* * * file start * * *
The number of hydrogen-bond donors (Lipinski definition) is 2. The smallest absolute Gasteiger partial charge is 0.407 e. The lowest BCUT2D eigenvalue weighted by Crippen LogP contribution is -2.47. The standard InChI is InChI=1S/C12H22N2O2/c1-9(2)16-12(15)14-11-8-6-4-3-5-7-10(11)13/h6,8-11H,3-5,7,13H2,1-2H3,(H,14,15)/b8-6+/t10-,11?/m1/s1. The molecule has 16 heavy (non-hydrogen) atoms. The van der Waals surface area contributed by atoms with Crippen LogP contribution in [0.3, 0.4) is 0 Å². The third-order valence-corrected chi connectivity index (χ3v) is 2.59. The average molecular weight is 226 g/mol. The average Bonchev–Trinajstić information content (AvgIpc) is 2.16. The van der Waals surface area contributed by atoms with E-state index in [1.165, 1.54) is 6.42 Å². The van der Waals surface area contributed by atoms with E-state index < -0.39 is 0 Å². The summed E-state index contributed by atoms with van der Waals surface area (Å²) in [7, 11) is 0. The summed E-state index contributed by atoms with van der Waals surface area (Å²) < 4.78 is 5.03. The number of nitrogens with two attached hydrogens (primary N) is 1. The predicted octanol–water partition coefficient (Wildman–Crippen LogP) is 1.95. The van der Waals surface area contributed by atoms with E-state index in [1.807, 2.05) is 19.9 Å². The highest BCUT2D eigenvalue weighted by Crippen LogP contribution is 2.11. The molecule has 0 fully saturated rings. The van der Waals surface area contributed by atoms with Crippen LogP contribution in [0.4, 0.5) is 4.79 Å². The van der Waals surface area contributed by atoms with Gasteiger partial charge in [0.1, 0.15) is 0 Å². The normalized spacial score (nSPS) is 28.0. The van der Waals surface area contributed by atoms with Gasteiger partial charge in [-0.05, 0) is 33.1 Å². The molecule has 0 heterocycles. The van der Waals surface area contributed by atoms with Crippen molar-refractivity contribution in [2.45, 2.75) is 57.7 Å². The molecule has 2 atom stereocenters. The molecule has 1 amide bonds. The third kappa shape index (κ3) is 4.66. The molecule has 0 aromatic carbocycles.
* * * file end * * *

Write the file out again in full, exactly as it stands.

The number of hydrogen-bond donors (Lipinski definition) is 2. The smallest absolute Gasteiger partial charge is 0.407 e. The lowest BCUT2D eigenvalue weighted by Crippen LogP contribution is -2.47. The standard InChI is InChI=1S/C12H22N2O2/c1-9(2)16-12(15)14-11-8-6-4-3-5-7-10(11)13/h6,8-11H,3-5,7,13H2,1-2H3,(H,14,15)/b8-6+/t10-,11?/m1/s1. The molecule has 16 heavy (non-hydrogen) atoms. The van der Waals surface area contributed by atoms with Crippen LogP contribution in [0.3, 0.4) is 0 Å². The third-order valence-corrected chi connectivity index (χ3v) is 2.59. The average molecular weight is 226 g/mol. The average Bonchev–Trinajstić information content (AvgIpc) is 2.16. The van der Waals surface area contributed by atoms with E-state index in [1.165, 1.54) is 6.42 Å². The van der Waals surface area contributed by atoms with E-state index < -0.39 is 0 Å². The summed E-state index contributed by atoms with van der Waals surface area (Å²) in [7, 11) is 0. The summed E-state index contributed by atoms with van der Waals surface area (Å²) < 4.78 is 5.03. The number of nitrogens with two attached hydrogens (primary N) is 1. The predicted octanol–water partition coefficient (Wildman–Crippen LogP) is 1.95. The van der Waals surface area contributed by atoms with E-state index in [1.807, 2.05) is 19.9 Å². The highest BCUT2D eigenvalue weighted by Crippen LogP contribution is 2.11. The molecule has 0 fully saturated rings. The van der Waals surface area contributed by atoms with Crippen LogP contribution in [0.4, 0.5) is 4.79 Å². The van der Waals surface area contributed by atoms with Gasteiger partial charge in [0.1, 0.15) is 0 Å². The normalized spacial score (nSPS) is 28.0. The van der Waals surface area contributed by atoms with Gasteiger partial charge in [-0.05, 0) is 33.1 Å². The molecule has 0 heterocycles. The van der Waals surface area contributed by atoms with Crippen molar-refractivity contribution in [2.45, 2.75) is 57.7 Å². The molecule has 2 atom stereocenters. The molecule has 1 amide bonds. The third kappa shape index (κ3) is 4.66. The molecule has 0 aromatic carbocycles.